In 1929 Pelikan introduced its 100 model, which was a piston filler with a section of the barrel which is totally transparent. The success of this model paved the way for a trend towards transparency and ink visibility which becme all the rage in the very early 1930's.
Barrel transparency and technical filling mechanisms soon become highly fashionable, thus stimulating research for mechanisms which could replace traditional systems, such as button and lever filling.
In 1933, Parker introduced the Vacumatic model, which was extremely successful and soon became a reference model for all pen makers.
Waterman had developed all his models using the side lever as filling mechanism and in 1934 offered its reply to the Vacumatic and the general trend towards transparency introducing the Ink-Vue model. Actually, placing the lever at the end of the barrel and using a semitransparent celluloid, transparency could be achieved without having to adopt a more complex filling mechanism.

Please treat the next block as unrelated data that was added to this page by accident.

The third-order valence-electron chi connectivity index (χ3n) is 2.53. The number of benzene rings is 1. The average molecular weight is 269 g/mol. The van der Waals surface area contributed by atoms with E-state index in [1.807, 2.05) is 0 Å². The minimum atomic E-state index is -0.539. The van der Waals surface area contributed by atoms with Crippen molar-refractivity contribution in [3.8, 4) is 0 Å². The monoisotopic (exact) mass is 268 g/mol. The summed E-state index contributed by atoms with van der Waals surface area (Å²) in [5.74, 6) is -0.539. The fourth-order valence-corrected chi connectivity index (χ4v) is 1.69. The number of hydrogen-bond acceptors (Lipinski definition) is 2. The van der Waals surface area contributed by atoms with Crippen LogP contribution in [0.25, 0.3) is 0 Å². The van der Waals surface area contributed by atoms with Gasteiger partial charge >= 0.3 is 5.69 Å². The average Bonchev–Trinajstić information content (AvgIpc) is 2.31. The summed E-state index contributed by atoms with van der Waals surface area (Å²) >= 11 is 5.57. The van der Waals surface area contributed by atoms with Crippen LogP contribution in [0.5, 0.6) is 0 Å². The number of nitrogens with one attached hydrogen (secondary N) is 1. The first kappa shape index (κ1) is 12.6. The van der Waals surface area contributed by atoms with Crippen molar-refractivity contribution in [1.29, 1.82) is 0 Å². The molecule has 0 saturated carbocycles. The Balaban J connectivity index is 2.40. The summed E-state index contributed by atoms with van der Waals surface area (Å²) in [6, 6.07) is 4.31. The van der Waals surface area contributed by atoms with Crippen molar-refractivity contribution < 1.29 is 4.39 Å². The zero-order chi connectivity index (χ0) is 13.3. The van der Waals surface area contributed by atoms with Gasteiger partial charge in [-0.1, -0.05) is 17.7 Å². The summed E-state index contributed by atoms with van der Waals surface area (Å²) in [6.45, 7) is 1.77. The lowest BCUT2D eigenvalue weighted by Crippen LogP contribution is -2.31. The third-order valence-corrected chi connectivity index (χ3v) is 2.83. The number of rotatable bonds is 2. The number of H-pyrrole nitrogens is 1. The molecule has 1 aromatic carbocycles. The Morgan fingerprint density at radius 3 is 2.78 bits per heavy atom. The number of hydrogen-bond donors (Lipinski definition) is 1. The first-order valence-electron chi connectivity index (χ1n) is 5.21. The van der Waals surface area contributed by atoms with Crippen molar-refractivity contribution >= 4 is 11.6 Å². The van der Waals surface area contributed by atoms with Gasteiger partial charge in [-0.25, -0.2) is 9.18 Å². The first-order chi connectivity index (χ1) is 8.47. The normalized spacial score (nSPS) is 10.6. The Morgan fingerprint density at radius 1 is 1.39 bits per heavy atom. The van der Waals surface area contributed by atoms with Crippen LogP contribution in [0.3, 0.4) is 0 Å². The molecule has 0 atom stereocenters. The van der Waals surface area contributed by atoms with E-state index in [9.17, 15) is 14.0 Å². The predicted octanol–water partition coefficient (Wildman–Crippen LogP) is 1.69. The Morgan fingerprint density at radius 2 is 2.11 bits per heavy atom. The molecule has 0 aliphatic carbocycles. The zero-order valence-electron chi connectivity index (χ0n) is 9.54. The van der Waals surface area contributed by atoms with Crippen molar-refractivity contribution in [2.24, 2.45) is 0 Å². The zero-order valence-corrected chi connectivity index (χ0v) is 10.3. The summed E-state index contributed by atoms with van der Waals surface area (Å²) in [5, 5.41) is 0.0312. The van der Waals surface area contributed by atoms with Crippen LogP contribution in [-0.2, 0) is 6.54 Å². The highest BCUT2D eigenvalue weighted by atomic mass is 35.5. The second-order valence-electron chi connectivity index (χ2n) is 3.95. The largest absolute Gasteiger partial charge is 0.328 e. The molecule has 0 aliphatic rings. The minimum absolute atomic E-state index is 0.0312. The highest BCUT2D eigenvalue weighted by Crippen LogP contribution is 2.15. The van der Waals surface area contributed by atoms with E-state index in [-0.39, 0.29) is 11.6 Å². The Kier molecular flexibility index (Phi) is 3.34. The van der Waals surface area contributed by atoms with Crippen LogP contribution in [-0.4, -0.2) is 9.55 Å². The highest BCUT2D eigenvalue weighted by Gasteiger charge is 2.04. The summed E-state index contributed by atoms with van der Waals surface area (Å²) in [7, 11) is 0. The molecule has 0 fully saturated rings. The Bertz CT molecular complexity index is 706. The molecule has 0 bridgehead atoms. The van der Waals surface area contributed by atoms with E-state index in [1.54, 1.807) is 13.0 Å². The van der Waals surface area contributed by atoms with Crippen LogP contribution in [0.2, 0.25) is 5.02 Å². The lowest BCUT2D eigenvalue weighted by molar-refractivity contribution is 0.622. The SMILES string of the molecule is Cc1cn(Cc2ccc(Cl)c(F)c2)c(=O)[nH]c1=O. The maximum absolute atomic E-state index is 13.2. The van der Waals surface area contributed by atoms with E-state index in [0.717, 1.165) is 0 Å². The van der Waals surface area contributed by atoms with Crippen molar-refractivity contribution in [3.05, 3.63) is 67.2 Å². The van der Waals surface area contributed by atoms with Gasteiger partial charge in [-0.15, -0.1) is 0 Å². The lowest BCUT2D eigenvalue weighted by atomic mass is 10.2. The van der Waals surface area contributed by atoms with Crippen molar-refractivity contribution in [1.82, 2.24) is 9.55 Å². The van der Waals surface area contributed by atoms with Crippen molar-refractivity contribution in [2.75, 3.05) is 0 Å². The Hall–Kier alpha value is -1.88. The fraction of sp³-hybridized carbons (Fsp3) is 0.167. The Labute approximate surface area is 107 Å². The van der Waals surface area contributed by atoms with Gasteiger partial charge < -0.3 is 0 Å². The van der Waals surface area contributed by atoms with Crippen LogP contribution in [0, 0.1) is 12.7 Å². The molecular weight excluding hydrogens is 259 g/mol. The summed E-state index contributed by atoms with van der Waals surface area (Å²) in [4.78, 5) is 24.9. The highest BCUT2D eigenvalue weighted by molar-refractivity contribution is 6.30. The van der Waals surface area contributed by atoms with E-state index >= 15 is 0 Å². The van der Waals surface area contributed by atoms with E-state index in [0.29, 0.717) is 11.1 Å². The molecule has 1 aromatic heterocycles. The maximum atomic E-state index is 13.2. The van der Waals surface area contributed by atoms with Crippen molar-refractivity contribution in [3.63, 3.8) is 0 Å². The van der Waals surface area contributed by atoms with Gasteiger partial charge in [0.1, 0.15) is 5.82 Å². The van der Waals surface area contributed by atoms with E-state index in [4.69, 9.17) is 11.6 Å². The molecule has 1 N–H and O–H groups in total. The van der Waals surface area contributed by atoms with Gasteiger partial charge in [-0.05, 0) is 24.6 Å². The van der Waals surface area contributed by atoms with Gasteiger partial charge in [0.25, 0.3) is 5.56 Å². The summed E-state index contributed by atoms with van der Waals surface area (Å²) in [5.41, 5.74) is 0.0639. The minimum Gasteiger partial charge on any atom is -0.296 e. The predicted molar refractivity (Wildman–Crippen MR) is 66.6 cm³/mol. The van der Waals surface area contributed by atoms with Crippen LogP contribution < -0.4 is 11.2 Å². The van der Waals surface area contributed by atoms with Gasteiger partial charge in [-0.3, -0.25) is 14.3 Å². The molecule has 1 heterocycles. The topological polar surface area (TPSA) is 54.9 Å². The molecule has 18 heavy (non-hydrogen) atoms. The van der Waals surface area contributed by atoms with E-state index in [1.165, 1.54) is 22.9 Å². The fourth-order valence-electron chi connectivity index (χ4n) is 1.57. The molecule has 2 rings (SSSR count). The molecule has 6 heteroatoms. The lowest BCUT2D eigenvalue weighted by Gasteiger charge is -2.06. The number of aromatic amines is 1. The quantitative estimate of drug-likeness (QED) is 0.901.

The series was marketed in three colors with a very fashionable geometric pattern: silver ray (gray), copper ray (rusty brown) and emerald ray (green): black was available, too with a geometrically decorated transparent barrel. ll colors were available both wth chrome and gold filled trim.
Early models had a metal shield as a finishof the bottom of the barrel with Waterman's logo. Later on, a stepped finish was adopted.
This early Waterman Ink Vue Silver Ray is in excellent condition and in perfect working order. It is fitted with an original Waterman key hole nib and a feeder with a red stripe.
The nib is nicely flexible and very generous.